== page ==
What is it?
Currier welcomes New Hampshire installation artist
By Heidi Masek firstname.lastname@example.org
Large, brightly colored and patterned panels are attached at angles on what look like two-by-fours in the glass- enclosed hall behind the new Winter Garden at the Currier Museum of Art. The assemblages obscure the main part of Newmarket artist Kirsten Reynolds’ “Forgotten Mistake,” so you don’t get the full effect of her entire work until you walk through into the Currier’s new southeast gallery.
The main “tower,” as Reynolds calls it, seems prickly. I wanted to crawl under and inside to explore but at the same time, there doesn’t seem to be an entrance and the idea that you shouldn’t touch the art in a museum is ingrained. Opposing reactions sound like what Reynolds’ wants her audience to feel.
Parts of two-by-fours look as if they stick out of the walls at various angles. You can step on or over patterned panels on the floor. “If this piece is about evoking curiosity,” and investigation, deciding where to walk is part of that, Reynolds said.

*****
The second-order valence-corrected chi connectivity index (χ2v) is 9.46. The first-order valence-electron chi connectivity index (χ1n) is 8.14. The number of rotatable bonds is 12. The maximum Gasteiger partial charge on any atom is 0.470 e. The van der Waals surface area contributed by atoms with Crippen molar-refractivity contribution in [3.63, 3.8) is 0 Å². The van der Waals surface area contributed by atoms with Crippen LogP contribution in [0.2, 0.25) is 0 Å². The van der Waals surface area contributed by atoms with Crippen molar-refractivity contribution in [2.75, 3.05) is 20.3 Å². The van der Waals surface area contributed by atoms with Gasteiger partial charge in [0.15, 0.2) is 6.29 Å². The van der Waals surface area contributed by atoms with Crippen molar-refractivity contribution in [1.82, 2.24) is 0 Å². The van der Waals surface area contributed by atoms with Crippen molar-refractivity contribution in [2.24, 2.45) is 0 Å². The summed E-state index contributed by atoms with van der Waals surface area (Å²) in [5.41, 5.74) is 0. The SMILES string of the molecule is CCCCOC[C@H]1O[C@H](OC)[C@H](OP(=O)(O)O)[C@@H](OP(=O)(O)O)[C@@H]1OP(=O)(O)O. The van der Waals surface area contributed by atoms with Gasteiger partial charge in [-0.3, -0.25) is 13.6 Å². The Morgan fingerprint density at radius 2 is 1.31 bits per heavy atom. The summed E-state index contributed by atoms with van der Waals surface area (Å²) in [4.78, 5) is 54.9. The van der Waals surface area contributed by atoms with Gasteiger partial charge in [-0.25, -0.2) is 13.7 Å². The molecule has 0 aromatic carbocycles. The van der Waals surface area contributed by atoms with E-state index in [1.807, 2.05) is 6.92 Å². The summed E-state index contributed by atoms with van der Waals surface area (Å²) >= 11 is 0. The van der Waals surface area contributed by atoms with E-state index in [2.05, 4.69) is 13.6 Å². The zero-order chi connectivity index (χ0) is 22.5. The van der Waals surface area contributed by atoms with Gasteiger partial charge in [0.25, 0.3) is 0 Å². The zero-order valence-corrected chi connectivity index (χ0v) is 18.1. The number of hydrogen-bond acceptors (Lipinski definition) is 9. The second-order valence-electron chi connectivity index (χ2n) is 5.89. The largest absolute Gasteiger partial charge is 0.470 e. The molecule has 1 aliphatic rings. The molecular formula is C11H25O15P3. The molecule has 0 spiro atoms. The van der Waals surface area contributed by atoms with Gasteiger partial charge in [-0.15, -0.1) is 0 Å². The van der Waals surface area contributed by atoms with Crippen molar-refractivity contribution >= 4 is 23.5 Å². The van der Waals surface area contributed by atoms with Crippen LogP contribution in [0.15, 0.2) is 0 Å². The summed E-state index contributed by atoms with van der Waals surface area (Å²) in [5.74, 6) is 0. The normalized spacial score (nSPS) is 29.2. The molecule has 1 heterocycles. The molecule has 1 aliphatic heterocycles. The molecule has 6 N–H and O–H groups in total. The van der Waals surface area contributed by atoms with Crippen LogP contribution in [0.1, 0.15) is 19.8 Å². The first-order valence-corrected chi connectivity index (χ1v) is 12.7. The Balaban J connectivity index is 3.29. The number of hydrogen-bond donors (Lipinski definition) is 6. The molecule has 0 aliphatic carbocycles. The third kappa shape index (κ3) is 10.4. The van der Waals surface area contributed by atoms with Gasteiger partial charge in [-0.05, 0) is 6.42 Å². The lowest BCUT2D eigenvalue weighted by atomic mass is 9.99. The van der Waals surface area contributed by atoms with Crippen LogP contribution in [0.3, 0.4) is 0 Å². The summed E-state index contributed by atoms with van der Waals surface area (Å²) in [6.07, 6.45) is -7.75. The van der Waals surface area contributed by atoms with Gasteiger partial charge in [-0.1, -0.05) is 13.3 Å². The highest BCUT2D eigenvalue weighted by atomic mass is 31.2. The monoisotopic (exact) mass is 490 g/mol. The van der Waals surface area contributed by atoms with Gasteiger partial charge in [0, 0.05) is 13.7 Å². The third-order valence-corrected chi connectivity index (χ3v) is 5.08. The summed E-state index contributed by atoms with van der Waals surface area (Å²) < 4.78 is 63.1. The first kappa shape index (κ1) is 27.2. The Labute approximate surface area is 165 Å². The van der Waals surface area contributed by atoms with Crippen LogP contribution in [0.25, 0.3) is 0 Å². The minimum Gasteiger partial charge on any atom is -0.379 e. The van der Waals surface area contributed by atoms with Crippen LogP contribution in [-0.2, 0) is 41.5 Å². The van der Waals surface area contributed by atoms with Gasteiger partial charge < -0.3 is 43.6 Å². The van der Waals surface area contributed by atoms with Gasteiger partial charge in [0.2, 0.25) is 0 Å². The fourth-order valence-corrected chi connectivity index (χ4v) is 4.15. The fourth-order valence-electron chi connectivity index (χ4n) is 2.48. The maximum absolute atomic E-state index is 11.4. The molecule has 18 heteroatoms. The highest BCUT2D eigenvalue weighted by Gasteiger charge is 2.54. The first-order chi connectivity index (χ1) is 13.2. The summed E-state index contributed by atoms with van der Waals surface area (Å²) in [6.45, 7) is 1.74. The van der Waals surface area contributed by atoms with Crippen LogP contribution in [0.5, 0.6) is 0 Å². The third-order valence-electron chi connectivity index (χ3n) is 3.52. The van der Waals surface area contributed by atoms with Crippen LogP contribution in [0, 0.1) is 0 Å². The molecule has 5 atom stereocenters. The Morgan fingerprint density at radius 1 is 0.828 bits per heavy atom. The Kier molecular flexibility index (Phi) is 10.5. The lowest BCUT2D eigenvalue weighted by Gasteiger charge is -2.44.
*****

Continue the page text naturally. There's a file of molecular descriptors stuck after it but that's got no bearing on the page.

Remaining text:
There are “strange and absurd things happening,” and it’s meant to unsettle, but “not in a mean-spirited way ... in a thought-provoking way,” she said.
Reynolds’ installation is the first of a new series, Spotlight New England, at the museum. Assistant curator Sharon Matt Atkins said a factor for choosing Reynolds was how her work responds to architecture. The museum reopened after an expansion in March, and “Forgotten Mistake” is the first special exhibit in that gallery. Her work also fills another series goal, to showcase regional artists with “fresh,” “unique” vision, Atkins said.